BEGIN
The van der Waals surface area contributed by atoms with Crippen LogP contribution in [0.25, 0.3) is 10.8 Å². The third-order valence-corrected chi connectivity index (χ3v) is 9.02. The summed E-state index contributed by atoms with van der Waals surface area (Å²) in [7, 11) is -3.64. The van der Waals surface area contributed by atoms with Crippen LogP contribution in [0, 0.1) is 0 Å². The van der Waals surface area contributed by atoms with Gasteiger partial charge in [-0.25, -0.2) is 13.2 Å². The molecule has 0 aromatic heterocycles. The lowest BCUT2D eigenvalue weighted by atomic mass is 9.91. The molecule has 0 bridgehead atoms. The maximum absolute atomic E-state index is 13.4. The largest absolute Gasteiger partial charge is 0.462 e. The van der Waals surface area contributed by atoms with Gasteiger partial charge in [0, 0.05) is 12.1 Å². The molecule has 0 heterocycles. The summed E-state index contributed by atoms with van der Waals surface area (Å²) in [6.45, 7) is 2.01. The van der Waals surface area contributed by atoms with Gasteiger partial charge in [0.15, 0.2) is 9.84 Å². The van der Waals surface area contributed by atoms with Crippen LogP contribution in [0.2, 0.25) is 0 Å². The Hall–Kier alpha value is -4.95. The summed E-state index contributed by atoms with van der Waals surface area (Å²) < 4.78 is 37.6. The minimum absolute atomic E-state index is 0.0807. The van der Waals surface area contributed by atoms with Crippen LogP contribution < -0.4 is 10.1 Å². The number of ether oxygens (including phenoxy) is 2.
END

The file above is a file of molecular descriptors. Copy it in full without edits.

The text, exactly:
The van der Waals surface area contributed by atoms with Crippen LogP contribution in [0.25, 0.3) is 10.8 Å². The third-order valence-corrected chi connectivity index (χ3v) is 9.02. The summed E-state index contributed by atoms with van der Waals surface area (Å²) in [7, 11) is -3.64. The van der Waals surface area contributed by atoms with Crippen LogP contribution in [0, 0.1) is 0 Å². The van der Waals surface area contributed by atoms with Gasteiger partial charge in [-0.25, -0.2) is 13.2 Å². The molecule has 0 aromatic heterocycles. The lowest BCUT2D eigenvalue weighted by atomic mass is 9.91. The molecule has 0 bridgehead atoms. The maximum absolute atomic E-state index is 13.4. The largest absolute Gasteiger partial charge is 0.462 e. The van der Waals surface area contributed by atoms with Gasteiger partial charge in [0, 0.05) is 12.1 Å². The molecule has 0 heterocycles. The summed E-state index contributed by atoms with van der Waals surface area (Å²) in [6.45, 7) is 2.01. The van der Waals surface area contributed by atoms with Gasteiger partial charge in [0.15, 0.2) is 9.84 Å². The van der Waals surface area contributed by atoms with Crippen LogP contribution in [0.2, 0.25) is 0 Å². The Hall–Kier alpha value is -4.95. The summed E-state index contributed by atoms with van der Waals surface area (Å²) < 4.78 is 37.6. The minimum absolute atomic E-state index is 0.0807. The van der Waals surface area contributed by atoms with Crippen LogP contribution < -0.4 is 10.1 Å². The number of ether oxygens (including phenoxy) is 2.